Lazarette Modifications, Part 15: Final Installation of Aluminum Cockpit Hatch

The Bomar brand Aluminum Cockpit Hatch, Installed
Having completed the painting of the lazarette, it was now time for me to install the aluminum hatch that I had earlier installed temporarily in the cockpit.
Quite a bit of time had passed since I had done the original installation. Therefore, I began by checking the fit. It's difficult to tell in the picture below, but the aluminum frame did not fit firmly down into the cut-out. The forward end of the frame would not sit flush with the sole of the cockpit.
The thickened epoxy that I had used to seal the balsa core had bulged outward in some places as it had cured. I used a quarter-sheet sander with 40 grit paper to remove these bulges.
I followed up this work with a Dremel with a 50 grit sanding drum attached.
This work with these sanders did the trick. Now the frame fit well into the cutout.
Now it was time to go back and re-drill the holes. First, however, I used the countersink bit to chamfer each hole. The chamfer would allow the butyl tape to create a gasket of sorts at the top of each hole.
As far as the drilling itself was concerned, I started by using a 1/4 inch bit on each of the holes.
I was dismayed to discover voids in several of the holes that I drilled.
This had been my first stab at filling balsa core with thickened epoxy. Now I was starting to discover a few mistakes. In retrospect, I believe that my error had been in not making the thickened epoxy thick enough. The bulges here and there around the edge of the cut-out seemed to indicate that some of the epoxy that should have remained on the inside had crept to the outside. After this initial mistake, I tended make my epoxy especially thick - to a peanut butter consistency, just like everyone and every book will tell you.
I could not allow these voids to exist. They would defeat the entire purpose of my filling of the balsa core and the holes with epoxy in the first place. If water got into these voids, the untreated balsa core beyond the holes would rot.
Therefore, I had no choice but to come back and do some remedial work. I attached a 5/16 inch bit and drilled through the top skin of the fiberglass and the epoxy core for each of the problem holes. This would allow me to insert the 5/16 inch Dremel bit into the holes.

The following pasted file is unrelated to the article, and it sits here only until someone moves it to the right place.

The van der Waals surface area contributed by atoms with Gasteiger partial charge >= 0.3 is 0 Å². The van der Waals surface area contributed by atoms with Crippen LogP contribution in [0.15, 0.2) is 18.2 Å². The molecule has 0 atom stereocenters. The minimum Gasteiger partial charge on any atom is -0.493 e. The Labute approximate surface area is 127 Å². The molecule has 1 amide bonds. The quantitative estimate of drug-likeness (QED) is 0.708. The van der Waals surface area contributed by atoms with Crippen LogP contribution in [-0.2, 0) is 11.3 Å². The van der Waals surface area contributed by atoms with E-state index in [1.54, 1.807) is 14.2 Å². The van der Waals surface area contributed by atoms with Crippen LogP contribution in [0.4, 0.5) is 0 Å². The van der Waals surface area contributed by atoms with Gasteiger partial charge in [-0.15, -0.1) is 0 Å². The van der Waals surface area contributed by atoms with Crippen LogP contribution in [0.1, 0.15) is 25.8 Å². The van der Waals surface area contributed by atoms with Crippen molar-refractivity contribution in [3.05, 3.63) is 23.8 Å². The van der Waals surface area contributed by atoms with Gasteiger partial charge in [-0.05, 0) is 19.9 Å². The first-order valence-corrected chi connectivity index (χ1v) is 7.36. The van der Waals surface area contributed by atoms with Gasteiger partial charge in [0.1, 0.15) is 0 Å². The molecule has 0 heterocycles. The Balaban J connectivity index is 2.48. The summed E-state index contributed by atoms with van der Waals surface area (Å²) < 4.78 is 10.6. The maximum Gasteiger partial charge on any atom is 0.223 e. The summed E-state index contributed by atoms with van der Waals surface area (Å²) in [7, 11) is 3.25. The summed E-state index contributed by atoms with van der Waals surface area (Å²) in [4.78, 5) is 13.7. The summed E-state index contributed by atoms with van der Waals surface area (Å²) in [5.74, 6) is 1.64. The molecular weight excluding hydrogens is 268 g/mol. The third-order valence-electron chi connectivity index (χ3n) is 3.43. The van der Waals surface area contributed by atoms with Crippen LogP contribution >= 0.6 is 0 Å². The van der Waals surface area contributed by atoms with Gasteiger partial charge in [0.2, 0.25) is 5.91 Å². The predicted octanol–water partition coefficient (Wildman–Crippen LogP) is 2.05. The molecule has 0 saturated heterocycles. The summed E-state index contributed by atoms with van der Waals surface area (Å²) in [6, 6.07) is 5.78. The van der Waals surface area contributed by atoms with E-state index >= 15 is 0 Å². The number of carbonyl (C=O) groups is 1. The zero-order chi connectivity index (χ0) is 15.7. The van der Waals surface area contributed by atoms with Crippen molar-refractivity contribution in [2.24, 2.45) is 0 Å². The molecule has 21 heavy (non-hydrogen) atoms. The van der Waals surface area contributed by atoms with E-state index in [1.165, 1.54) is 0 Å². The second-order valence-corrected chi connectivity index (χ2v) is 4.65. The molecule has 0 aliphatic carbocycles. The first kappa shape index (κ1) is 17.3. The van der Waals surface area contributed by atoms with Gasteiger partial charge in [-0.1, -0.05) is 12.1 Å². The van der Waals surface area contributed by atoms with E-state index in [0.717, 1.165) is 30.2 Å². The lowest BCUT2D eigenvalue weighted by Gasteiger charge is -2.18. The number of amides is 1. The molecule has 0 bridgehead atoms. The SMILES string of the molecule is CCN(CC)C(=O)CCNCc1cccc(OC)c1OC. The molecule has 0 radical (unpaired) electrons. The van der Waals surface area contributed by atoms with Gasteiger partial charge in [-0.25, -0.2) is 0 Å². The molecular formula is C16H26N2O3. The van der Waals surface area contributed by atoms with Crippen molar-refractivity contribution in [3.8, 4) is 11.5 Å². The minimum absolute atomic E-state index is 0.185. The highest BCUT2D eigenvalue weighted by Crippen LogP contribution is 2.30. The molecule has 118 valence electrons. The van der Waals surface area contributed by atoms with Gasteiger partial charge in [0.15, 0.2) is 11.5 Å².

This Dremel bit would make the interior of the hole nice and wide for the acceptance of a new dose of thickened epoxy.
I used RAKA epoxy for this job, as I did for so many others on this boat.
I taped the bottom of each hole with duct tape, and then I injected each hole with neat epoxy before filling it with thickened epoxy. Two days later, I removed the duct tape from the underside of each hole. Now this cutout and its holes were properly filled.
I inserted the aluminum frame into the cutout and then stuck the drill bit through each of the pre-drilled holes in the frame. This insured that the holes in the frame matched the holes around the cutout exactly.
Then I used the countersink bit to chamfer each of the holes that I had refilled with epoxy.
In preparation for the installation of the frame, I cleaned up the area with mineral spirits. Knowing what I know now, I would have first cleaned the area with Barkeeper's Friend, a mild abrasive product that contains oxalic acid. This is what I would later use to clean this filthy cockpit area of the boat.
Then I cleaned the frame itself with acetone.
To seal the hatch frame into place, I used butyl tape that I had purchased from Maine Sail on his Compass Marine website (see the link on the homepage of my blog). This was the first of six rolls of this tape that I would use to seal up all sorts of things on Oystercatcher.
Knowing that the sole of the cockpit would be subject to much abuse, in terms of foot traffic, I put down two layers of butyl tape (instead of just one) on the flange of the frame.
As an added precaution, I wrapped the heads of the screws in butyl tape.
With everything ready, I pushed the frame into place and slowly began adding the screws, tightening them gradually here and there so that the butyl tape would distribute itself evenly.
The hatch fit well in the frame.
It looked pretty good, despite the tawdry condition of the fiberglass all around it.
I used fender washers on the underside so that the hatch frame would be as secure as possible in its new home.
Now I had just one more thing to do before I could consider this lazarette modification complete - install the hatch in the adjacent cockpit locker. This aluminum hatch would allow me to access the house battery bank. The plastic hatch in the cockpit locker would  allow me to access the reserve battery bank.
This ends this posting on how I installed the Bomar-brand aluminum hatch in the cockpit of Oystercatcher, my Ericson 25.

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